The New Zealand sharemarket had a late surge after trading flatly for most of the day as the Reserve Bank signalled business-as-usual in its monetary policy.
The S&P/NZX 50 Index closed 94.96 points or 0.75 per cent ahead at 12,751.38, after moving from an intraday low of 12,656.42. There were 85 gainers and 55 decliners over the whole market on steady volume of 56.15 million share transactions worth $193.13 million.
The Reserve Bank maintained its “loose and easy” policy, as expected, with no changes to the 0.25 per cent official cash rate, the funding for lending and the $100 billion cap on large-scale asset purchases – the latter two programmes running through to June next year.
Shane Solly, portfolio manager with Harbour Asset Management, said the bank was continuing to hold the line by keeping its monetary policy very stimulatory and there was little response from the market.
“The bank is taking a wait-and-see approach, and there are a few challenges ahead, such as what will happen to the housing market and what will be the impact of the transtasman travel bubble.
“The capital markets are saying we can see price increases by businesses because of increased import and labour costs and they will be passed on,” said Solly.
The bank said it would look though at current inflation pressures, with these largely being driven by temporary factors, including supply chain disruptions and high oil prices.
Of more concern to the market was the continuing rise in the leading energy stocks – Contact was up 24c or 3.26 per cent to $7.61 on trade worth $28.4m, and Meridian increased 26c or 4.49 per cent to $6.05 on trade worth $30.6m.
Solly said the market was becoming baffled by “the wrong way trades” as the two iShares Global Clean Energy exchange traded funds complete their selling and rebalance their weightings in Contact and Meridian by Friday.
“Their prices are going up and they should be going the other way,” he said. “The market is wondering what is going on – have the funds already pre-positioned themselves and how much trading is remaining. We are now in the thick of the rebalancing and we will see how things go over the next two days.”
Synlait Milk rose 13c or 3.8 per cent to $3.55; Infratil increased 11.5c to $7.01; Scott Technology climbed another 10c or 4 per cent to $2.60; Argosy Property was up 6c or 3.53 per cent to $1.51; and Vista Group picked up 9c or 3.95 per cent to $2.37.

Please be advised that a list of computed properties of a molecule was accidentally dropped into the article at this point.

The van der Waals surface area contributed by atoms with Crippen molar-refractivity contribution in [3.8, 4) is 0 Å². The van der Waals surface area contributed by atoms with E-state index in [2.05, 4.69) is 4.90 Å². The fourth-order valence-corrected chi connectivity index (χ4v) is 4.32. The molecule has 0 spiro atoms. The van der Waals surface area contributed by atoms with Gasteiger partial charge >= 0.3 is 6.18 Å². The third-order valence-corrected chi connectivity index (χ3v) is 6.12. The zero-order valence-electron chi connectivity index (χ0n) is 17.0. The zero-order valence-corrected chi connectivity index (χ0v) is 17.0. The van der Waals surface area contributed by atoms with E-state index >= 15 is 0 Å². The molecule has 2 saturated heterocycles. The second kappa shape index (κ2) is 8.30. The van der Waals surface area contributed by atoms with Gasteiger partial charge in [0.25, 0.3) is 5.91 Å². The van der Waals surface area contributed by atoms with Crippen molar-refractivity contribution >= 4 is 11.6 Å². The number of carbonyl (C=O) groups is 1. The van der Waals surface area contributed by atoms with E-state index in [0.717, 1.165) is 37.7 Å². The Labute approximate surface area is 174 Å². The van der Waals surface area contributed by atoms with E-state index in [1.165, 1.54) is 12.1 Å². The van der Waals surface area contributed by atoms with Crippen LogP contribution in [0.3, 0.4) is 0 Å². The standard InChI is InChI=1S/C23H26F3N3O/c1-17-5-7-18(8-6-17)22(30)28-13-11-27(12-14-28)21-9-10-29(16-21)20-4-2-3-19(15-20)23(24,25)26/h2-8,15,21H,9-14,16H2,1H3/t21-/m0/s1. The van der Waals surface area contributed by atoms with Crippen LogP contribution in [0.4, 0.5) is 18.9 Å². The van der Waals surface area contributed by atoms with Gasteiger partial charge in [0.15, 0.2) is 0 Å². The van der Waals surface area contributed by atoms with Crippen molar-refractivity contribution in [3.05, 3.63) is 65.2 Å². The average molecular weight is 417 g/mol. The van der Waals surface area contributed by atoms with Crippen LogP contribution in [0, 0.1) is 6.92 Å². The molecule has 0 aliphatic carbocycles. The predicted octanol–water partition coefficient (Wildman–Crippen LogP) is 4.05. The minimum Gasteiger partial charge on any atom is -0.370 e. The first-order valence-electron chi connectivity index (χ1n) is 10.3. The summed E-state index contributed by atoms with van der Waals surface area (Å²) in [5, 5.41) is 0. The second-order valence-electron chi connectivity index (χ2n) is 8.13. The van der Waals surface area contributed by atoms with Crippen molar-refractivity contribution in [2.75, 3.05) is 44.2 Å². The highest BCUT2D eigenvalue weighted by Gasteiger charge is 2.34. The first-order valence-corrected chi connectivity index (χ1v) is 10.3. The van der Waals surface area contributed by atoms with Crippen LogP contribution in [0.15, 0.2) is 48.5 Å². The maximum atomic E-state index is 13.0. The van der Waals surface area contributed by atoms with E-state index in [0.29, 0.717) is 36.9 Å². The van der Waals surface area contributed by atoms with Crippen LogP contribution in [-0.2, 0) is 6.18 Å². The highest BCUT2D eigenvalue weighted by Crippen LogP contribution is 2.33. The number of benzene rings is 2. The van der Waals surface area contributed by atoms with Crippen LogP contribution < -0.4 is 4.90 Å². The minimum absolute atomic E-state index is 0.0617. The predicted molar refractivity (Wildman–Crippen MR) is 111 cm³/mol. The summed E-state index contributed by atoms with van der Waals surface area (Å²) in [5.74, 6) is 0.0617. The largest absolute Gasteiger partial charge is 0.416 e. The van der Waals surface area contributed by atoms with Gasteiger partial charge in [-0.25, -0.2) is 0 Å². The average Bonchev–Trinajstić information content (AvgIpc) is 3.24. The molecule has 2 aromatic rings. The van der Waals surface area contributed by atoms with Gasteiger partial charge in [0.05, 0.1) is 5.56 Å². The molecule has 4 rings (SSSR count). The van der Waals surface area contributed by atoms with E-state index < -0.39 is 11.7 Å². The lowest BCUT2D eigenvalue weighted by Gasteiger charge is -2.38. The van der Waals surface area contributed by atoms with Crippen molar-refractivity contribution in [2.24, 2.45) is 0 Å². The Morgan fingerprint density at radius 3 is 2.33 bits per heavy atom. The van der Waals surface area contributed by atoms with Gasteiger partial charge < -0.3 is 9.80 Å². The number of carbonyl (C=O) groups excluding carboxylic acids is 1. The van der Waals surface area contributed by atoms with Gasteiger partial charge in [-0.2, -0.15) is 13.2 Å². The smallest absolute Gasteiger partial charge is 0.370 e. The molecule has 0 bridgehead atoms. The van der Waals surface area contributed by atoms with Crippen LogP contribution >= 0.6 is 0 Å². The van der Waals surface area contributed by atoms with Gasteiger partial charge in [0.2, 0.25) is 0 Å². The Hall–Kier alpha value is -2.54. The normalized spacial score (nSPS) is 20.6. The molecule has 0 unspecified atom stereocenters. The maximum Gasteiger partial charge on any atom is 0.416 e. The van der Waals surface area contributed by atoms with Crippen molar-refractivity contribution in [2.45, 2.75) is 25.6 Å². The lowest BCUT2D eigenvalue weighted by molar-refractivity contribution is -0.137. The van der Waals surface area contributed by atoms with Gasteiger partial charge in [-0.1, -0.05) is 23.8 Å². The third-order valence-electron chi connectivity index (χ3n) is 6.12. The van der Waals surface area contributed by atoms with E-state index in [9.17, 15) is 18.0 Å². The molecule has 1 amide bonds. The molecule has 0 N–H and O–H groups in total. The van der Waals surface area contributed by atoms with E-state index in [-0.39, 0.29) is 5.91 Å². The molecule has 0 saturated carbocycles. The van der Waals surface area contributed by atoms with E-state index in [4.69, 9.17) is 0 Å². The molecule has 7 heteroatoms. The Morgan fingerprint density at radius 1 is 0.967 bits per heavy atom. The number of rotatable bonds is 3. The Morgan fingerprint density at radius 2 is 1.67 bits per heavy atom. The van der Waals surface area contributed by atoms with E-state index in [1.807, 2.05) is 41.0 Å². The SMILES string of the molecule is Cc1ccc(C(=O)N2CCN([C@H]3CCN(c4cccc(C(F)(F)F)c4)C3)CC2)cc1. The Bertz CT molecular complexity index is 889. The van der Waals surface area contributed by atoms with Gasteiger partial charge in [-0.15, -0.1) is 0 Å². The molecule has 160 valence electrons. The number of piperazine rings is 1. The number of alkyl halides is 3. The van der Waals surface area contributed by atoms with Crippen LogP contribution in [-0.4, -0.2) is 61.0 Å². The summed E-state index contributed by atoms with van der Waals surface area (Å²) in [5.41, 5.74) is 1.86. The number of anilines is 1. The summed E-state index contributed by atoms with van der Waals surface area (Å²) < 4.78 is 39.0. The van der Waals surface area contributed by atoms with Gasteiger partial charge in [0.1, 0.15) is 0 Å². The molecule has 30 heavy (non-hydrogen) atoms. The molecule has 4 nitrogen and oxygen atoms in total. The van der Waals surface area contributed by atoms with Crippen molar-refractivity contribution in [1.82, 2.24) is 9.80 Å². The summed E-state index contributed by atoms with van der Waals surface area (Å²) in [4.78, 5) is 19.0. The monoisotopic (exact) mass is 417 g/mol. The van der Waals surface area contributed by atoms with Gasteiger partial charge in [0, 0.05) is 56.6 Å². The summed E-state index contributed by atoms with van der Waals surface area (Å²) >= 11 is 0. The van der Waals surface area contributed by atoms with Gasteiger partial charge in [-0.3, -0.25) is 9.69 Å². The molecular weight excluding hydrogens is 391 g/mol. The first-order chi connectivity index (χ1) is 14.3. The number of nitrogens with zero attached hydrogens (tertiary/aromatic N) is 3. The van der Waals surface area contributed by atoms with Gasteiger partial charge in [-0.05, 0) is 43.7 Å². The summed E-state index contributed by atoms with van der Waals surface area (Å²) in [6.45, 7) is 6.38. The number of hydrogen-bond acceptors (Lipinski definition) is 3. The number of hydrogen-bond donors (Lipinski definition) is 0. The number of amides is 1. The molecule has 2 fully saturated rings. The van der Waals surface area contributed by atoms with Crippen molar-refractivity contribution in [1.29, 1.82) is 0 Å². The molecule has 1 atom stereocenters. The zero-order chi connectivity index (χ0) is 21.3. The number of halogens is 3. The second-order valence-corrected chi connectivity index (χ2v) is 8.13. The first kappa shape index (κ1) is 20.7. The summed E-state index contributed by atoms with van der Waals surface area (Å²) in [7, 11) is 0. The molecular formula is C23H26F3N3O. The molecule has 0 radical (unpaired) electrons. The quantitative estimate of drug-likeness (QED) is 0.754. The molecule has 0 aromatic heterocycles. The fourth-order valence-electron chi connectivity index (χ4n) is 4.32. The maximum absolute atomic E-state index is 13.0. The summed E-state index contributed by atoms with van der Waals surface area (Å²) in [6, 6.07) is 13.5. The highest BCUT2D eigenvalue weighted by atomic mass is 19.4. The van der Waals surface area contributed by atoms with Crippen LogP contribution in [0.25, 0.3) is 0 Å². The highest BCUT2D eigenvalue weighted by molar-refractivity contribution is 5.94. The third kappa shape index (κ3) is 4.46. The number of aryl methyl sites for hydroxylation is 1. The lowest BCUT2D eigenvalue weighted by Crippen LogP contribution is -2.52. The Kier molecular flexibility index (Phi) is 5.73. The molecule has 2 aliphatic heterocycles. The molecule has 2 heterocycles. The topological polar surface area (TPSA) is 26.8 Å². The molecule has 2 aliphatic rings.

The a2 Milk Company continued to recover, rising 6c to $8.95. A new North America scientific study from Purdue University suggested that A2 milk may cause fewer symptoms of lactose intolerance.
Arvida rose 6c or 3.53 per cent to $1.76 following a report outlining the growth opportunities in the aged care sector; but Ryman Healthcare fell 14c to $14.86.
Pushpay Holdings, which developed an online donor management system for churches, rebounded 5c or 2.59 per cent to $1.98 after being told by a broker that it didn’t make the most of its opportunities in the United States last year.
Market leader Fisher and Paykel Healthcare keeps rebounding, this time down 6c to $33.33; and Fletcher Building declined 10c to $7.01.
Manuka honey producer Comvita fell 7c or 2.10 per cent to $3.26 a day after upgrading its full-year operating earnings forecast.
Software-as-a-service firm Geo was subject to a price enquiry from the NZX’s NZ RegCo and it said it was complying with continuous disclosure obligations. Geo’s share price rose 1.2c or 10.26 per cent to 12.9c, an increase of 27.5 per cent since March 24.
On Wall Street overnight, the Dow Jones Industrial Average fell slightly to 33,677.27 points after US health regulators called for a pause in administering the Johnson & Johnson coronavirus vaccine after it was linked to a small number of cases of a rare type of blood clotting.
But the technology-driven Nasdaq Composite gained 1.05 per cent to 13,996.10 on the back of rises by Apple, Amazon.co, Microsoft and Adobe.
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